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|Monday 19th August 2019, 16:30||#1|
Join Date: Oct 2018
Tell me how does a digiscope helps?
I have a noob question about this piece of equipment. I know the magnification allows the owner to view birds at much further distance than eyes can see. I have a few hesitation on using it, need some clarity/advice/comments pls:
1. Setting up is so slow
Similar to the digital camera body with the big guns, using a digiscope almost always need a tripod setup which slow down the speed of spotting a bird and seeing them.
Also, I always see birders using a scope for bird race, isnít that too slow? By the time they setup and try to find the birds they probably move away? Or they need the extra reach to see what their eyes and bino canít reach?
2. Itís so heavy
Do scope owners bring all 3 together (i.e. bino, camera and scope)? With all the tripod and stuffs, isnít that too heavy to walk around with them? If u carry a Long lens with camera, do you carry 2 tripods? How do you usually use it?
3. Complementing the bino
I was reading somewhere people say its a good addition to the bino. Not sure how that helps based on #2 & 3.
I wanted to see more details in the smaller birds as well as the soaring raptors, but Iím not sure will a scope helps or a more powerful bino to complement my 8.5x as scouting bino better.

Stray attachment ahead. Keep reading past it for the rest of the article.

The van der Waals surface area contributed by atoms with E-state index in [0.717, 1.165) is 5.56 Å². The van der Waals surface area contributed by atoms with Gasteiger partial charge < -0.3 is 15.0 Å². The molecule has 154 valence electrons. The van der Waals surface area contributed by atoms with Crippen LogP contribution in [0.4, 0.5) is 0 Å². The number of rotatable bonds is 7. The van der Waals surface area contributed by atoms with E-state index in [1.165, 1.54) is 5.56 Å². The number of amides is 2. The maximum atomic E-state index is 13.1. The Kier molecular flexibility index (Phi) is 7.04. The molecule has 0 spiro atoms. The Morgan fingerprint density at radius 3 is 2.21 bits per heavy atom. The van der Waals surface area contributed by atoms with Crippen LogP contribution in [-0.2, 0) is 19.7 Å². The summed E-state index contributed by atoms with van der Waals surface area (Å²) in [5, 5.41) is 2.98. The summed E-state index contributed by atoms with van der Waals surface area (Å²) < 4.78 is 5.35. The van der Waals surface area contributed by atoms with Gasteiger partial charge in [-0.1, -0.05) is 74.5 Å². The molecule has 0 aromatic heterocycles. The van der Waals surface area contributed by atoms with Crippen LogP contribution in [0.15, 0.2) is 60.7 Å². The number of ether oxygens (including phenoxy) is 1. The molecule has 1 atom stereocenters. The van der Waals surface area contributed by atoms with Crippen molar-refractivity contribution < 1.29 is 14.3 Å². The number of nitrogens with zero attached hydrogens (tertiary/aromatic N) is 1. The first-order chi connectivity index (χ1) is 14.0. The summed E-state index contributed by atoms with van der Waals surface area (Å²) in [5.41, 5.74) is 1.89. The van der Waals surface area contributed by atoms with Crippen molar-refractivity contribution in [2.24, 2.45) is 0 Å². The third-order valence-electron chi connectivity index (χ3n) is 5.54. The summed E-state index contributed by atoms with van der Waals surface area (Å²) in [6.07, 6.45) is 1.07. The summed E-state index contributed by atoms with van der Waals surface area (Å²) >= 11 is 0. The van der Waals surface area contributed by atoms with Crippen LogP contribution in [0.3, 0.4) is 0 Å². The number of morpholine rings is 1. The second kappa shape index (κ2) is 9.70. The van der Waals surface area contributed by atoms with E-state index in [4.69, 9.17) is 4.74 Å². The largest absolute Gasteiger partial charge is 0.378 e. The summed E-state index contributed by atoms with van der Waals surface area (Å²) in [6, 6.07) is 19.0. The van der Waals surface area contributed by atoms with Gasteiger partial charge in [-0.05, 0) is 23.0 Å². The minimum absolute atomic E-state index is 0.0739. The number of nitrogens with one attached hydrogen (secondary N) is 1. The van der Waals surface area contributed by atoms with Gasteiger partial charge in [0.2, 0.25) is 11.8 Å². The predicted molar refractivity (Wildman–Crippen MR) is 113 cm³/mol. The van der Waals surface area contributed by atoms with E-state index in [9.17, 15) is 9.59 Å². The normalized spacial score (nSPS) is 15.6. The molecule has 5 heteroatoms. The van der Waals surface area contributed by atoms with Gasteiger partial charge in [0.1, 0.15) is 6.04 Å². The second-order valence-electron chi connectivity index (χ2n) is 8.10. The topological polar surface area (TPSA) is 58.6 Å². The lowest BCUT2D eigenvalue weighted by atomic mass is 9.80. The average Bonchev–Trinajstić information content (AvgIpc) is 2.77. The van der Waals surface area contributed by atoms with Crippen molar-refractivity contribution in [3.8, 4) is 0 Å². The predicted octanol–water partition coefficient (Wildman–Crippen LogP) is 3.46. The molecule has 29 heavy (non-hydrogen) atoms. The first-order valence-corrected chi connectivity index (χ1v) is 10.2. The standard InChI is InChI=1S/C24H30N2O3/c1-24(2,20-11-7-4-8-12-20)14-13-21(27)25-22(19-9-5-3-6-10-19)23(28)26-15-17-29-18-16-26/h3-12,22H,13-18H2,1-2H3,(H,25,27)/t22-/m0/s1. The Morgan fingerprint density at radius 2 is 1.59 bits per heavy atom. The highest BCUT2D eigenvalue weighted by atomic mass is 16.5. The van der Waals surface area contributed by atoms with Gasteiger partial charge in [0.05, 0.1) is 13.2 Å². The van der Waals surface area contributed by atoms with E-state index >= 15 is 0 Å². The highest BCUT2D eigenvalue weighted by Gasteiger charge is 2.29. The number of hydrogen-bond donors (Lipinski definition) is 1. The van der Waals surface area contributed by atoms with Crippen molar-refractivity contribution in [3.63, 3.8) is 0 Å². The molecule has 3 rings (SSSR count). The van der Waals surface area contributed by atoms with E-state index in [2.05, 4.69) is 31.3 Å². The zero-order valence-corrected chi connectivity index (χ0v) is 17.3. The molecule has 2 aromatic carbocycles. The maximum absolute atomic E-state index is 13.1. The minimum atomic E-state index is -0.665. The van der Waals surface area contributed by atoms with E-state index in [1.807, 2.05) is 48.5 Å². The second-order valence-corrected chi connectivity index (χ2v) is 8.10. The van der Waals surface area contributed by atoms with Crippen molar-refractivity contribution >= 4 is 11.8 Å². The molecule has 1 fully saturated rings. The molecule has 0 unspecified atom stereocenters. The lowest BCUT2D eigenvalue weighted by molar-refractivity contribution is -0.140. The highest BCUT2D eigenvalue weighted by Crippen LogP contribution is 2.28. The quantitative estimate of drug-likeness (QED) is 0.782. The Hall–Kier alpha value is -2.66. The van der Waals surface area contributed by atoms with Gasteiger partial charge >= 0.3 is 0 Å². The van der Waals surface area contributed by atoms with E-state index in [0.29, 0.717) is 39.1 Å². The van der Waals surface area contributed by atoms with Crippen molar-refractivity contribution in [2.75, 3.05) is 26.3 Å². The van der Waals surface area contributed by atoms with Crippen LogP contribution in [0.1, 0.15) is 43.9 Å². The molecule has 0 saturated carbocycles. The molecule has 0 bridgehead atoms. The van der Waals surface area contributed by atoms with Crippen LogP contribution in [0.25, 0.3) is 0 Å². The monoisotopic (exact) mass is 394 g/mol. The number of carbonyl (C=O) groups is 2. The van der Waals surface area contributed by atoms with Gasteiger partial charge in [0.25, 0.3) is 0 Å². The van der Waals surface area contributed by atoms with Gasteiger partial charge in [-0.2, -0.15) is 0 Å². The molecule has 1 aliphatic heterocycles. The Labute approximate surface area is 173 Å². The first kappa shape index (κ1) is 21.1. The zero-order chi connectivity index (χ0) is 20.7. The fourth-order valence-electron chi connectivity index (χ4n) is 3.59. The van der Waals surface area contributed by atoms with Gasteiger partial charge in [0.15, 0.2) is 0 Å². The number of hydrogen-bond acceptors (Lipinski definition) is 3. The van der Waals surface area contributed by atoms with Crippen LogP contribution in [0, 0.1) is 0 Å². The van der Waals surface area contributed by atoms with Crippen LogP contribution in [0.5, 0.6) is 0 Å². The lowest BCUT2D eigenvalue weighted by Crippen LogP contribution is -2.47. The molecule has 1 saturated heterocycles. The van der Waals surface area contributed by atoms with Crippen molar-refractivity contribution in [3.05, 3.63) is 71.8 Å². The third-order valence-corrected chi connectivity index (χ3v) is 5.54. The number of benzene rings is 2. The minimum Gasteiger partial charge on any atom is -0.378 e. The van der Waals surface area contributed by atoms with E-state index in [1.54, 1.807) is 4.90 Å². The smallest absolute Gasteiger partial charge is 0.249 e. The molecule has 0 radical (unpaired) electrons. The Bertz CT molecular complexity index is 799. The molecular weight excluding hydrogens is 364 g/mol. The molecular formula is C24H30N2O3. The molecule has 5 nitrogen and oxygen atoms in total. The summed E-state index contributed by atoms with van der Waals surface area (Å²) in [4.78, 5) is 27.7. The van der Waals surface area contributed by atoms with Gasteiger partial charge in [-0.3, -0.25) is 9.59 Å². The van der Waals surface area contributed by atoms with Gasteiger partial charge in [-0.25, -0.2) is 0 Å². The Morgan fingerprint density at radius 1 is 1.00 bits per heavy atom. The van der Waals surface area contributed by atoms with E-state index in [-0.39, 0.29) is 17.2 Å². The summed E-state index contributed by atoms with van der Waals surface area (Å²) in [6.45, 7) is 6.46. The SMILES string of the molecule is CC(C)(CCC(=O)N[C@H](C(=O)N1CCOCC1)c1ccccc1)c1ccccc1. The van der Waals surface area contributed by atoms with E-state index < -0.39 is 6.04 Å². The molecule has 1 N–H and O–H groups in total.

|Tuesday 20th August 2019, 15:20||#2|
BF Supporter 2019
Join Date: Jun 2013
Location: San Leandro, CA, USA
1. Yes it is slow to set-up. See my signature links to see my digiscoping rig (2013 and 2014 links). I only used this in areas where I was shooting specific species and I knew where they'd generally be. I'd set-up, sit, and wait.
2. Yes, very heavy. I even purposefully carried a heavy tripod and sandbag for stability. I'd never walk with my setup, I either towed it behind my recumbent trike, or used a hiking trailer to bring it along on a walk. Both saved my back.
3. I never had good binos. I aimed with the scope itself or with the little "aiming scope" on the side (with has a much wider field of view).
As to why, it was an inexpensive (because my scope was inexpensive) way to increase the range to extreme levels on an inexpensive camera. There was something fun and challenging to, under the correct conditions, take photos of a raptor at 200m away eating it's latest catch.
I've since moved on to a bridge camera, but it doesn't get quite as close to the subject and I miss that sometimes. On the other hand, I can still shoot maybe 75% of what I used to and move-around now.
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